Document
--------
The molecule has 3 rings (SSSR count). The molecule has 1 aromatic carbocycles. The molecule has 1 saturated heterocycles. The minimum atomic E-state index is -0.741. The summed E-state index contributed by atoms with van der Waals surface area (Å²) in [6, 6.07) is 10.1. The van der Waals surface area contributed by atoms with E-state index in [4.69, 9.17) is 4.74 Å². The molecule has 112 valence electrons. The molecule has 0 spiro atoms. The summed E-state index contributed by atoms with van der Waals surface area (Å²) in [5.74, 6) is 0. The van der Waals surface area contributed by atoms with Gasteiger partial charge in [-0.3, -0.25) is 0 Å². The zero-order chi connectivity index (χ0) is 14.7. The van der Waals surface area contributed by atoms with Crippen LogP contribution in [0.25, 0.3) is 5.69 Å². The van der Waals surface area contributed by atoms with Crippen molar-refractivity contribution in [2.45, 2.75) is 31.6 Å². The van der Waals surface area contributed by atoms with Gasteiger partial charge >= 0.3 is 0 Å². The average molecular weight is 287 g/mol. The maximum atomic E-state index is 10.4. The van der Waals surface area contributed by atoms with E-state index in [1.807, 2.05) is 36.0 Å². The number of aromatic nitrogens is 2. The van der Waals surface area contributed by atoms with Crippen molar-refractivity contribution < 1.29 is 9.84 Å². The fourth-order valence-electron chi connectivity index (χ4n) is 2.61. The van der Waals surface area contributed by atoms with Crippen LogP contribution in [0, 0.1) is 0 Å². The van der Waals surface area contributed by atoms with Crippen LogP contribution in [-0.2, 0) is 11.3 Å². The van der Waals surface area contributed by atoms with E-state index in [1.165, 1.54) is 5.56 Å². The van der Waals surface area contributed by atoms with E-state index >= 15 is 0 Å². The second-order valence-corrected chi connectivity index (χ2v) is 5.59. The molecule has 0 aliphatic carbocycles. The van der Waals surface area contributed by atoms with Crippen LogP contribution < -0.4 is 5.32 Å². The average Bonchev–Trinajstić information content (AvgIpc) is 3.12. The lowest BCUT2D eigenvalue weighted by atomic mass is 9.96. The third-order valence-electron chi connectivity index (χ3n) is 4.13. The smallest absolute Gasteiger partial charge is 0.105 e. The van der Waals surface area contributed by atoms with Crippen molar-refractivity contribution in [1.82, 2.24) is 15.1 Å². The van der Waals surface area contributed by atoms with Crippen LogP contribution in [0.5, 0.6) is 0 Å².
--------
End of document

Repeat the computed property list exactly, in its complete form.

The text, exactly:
The molecule has 3 rings (SSSR count). The molecule has 1 aromatic carbocycles. The molecule has 1 saturated heterocycles. The minimum atomic E-state index is -0.741. The summed E-state index contributed by atoms with van der Waals surface area (Å²) in [6, 6.07) is 10.1. The van der Waals surface area contributed by atoms with E-state index in [4.69, 9.17) is 4.74 Å². The molecule has 112 valence electrons. The molecule has 0 spiro atoms. The summed E-state index contributed by atoms with van der Waals surface area (Å²) in [5.74, 6) is 0. The van der Waals surface area contributed by atoms with Gasteiger partial charge in [-0.3, -0.25) is 0 Å². The zero-order chi connectivity index (χ0) is 14.7. The van der Waals surface area contributed by atoms with Crippen LogP contribution in [0.25, 0.3) is 5.69 Å². The van der Waals surface area contributed by atoms with Crippen molar-refractivity contribution in [2.45, 2.75) is 31.6 Å². The van der Waals surface area contributed by atoms with Gasteiger partial charge >= 0.3 is 0 Å². The average molecular weight is 287 g/mol. The maximum atomic E-state index is 10.4. The van der Waals surface area contributed by atoms with E-state index in [1.807, 2.05) is 36.0 Å². The number of aromatic nitrogens is 2. The van der Waals surface area contributed by atoms with Crippen molar-refractivity contribution < 1.29 is 9.84 Å². The fourth-order valence-electron chi connectivity index (χ4n) is 2.61. The van der Waals surface area contributed by atoms with Crippen LogP contribution in [0, 0.1) is 0 Å². The van der Waals surface area contributed by atoms with Crippen LogP contribution in [-0.2, 0) is 11.3 Å². The van der Waals surface area contributed by atoms with E-state index in [1.165, 1.54) is 5.56 Å². The van der Waals surface area contributed by atoms with E-state index >= 15 is 0 Å². The second-order valence-corrected chi connectivity index (χ2v) is 5.59. The molecule has 0 aliphatic carbocycles. The van der Waals surface area contributed by atoms with Crippen LogP contribution < -0.4 is 5.32 Å². The average Bonchev–Trinajstić information content (AvgIpc) is 3.12. The lowest BCUT2D eigenvalue weighted by atomic mass is 9.96. The third-order valence-electron chi connectivity index (χ3n) is 4.13. The smallest absolute Gasteiger partial charge is 0.105 e. The van der Waals surface area contributed by atoms with Crippen molar-refractivity contribution in [1.82, 2.24) is 15.1 Å². The van der Waals surface area contributed by atoms with Crippen LogP contribution in [0.5, 0.6) is 0 Å².